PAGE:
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BUI BRU HA HA

By David Salvin February 2nd, 2009

 

Published in "Orange County Lawyer Magazine" February 2009

In a world where such common terms as "driving" need to be interpreted and ruled upon, it is no surprise that we need court guidance to determine whether "boating under the influence" is actually "operating a motor vehicle." for the purposes of administrative action by the Department of Motor Vehicles. Such is the world for DUI crimes and DUI lawyers.

As I had previously described in an earlier article "The D in DUI Stands for Driving Doesn’t it?" (O.C. Lawyer - Jan -2007) , the California Vehicle Code defines a "driver" as "a person who drives or is in actual physical control of a vehicle." (Section 305VC) "Driving" has been also defined in various ways by various courts. Most recently and prominently by the California Supreme Court in Mercer v. DMV 53 Cal.3d 753 (1991). The Mercer court held that "Based on (I) the "plain meaning" of the statutory term "drive," (ii) the use of that and related terms by our Legislature in related statutes, and (iii) the interpretation of the word "drive" and related terms in numerous decisions by our sister states, we conclude section 23152 requires proof of volitional movement of a vehicle." What was not determined, however, is whether or not "volitional movement" of the vehicle required the vehicle to move under its own power.

Section 415 of the California Vehicle Code defines a "motor vehicle" as "a vehicle which is self-propelled." Under these definitions the only distinction between a "motor vehicle" and a "vehicle" appears to be that the former is a device self-propelled, while the latter is a device propelled by its own force or by some other nonhuman force or power. "Driving has been held to include such unlikely things as a moped being pedaled without the motor (People v. Jordan 75 Cal.App.3d Supp. 1 (1977) ).

However the question then turns to whether a boat (or other water craft like a jet ski etc.) is considered a "motor vehicle" for the purposes of having one’s license suspended or revoked. While at first glance, it would seem simple. A boat usually has a motor (even many sailboats use a small motor to get out of harbor). A boat with a motor is usually moving and this movement is usually volitional on the part of the operator. Therefore, the DMV figured it had the mandate to suspend a persons’ drivers license when that person was convicted of boating under the influence. (Notwithstanding that fact that a person doesn’t need an operator’s license to operate a boat in the state of California). Using that logic, the DMV has, for many years, suspended (or attempted to suspend) peoples’ drivers licenses if they were convicted of boating under the influence.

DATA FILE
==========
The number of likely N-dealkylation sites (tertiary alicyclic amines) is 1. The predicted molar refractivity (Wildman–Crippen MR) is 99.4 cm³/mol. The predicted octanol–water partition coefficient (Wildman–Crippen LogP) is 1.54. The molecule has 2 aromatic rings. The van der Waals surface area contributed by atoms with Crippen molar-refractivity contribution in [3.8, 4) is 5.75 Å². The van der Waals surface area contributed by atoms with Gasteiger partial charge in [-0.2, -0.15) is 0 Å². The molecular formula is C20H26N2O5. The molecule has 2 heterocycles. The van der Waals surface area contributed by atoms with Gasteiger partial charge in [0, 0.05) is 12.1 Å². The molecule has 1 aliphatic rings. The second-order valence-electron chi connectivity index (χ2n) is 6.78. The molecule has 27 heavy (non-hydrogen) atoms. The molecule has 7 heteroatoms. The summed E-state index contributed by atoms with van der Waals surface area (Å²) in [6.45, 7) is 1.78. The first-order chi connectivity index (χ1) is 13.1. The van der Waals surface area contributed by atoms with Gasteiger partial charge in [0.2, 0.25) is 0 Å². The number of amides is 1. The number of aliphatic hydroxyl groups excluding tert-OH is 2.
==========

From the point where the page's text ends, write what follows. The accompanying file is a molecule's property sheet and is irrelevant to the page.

The devil, as they say, is in the details. In DUI and BUI, however, the devil is in the Vehicle Code. A tome so sadistically contorted and cross referenced as to grant it honorary status in any level of hell Dante himself should conjure. The code sections specifically involved here are: Harbors and Navigation §655 and Vehicle Code Sections 23152 and 23620. The scheme works like this. Vehicle Code section 23152 deals with offenses involving driving a motor (land) vehicle. The punishments are generally laid out elsewhere in the code for your reading nightmare. Harbors and Navigation section 655 makes it illegal to operate a boat under the influence of alcohol. Fine. However, what the DMV needs is a "bridge" between the world of land vehicles and that of floating vehicles since 23152 doesn’t mention boats, nor does H&N 655 mention cars. The DMV finds its "bridge" in Vehicle Code section 23620.

Vehicle Code Section 23620 reads: "

(a) For the purposes of this division, Section 13352, and Chapter 12 (commencing with Section 23100) of Division 11, a separate offense that resulted in a conviction of a violation of subdivision (f) of Section 655 of the Harbors and Navigation Code or of Section 191.5 of, or subdivision (a) of Section 192.5 of, the Penal Code is a separate offense of a violation of Section 23153.

(b) For the purposes of this division and Chapter 12 (commencing with Section 23100) of Division 11, and Section 13352, a separate offense that resulted in a conviction of a violation of subdivision (b), ( c) (d), or (e) of Section 655 of the Harbors and Navigation Code is a separate violation of Section 23152. [Amended 2007 ch. 747.]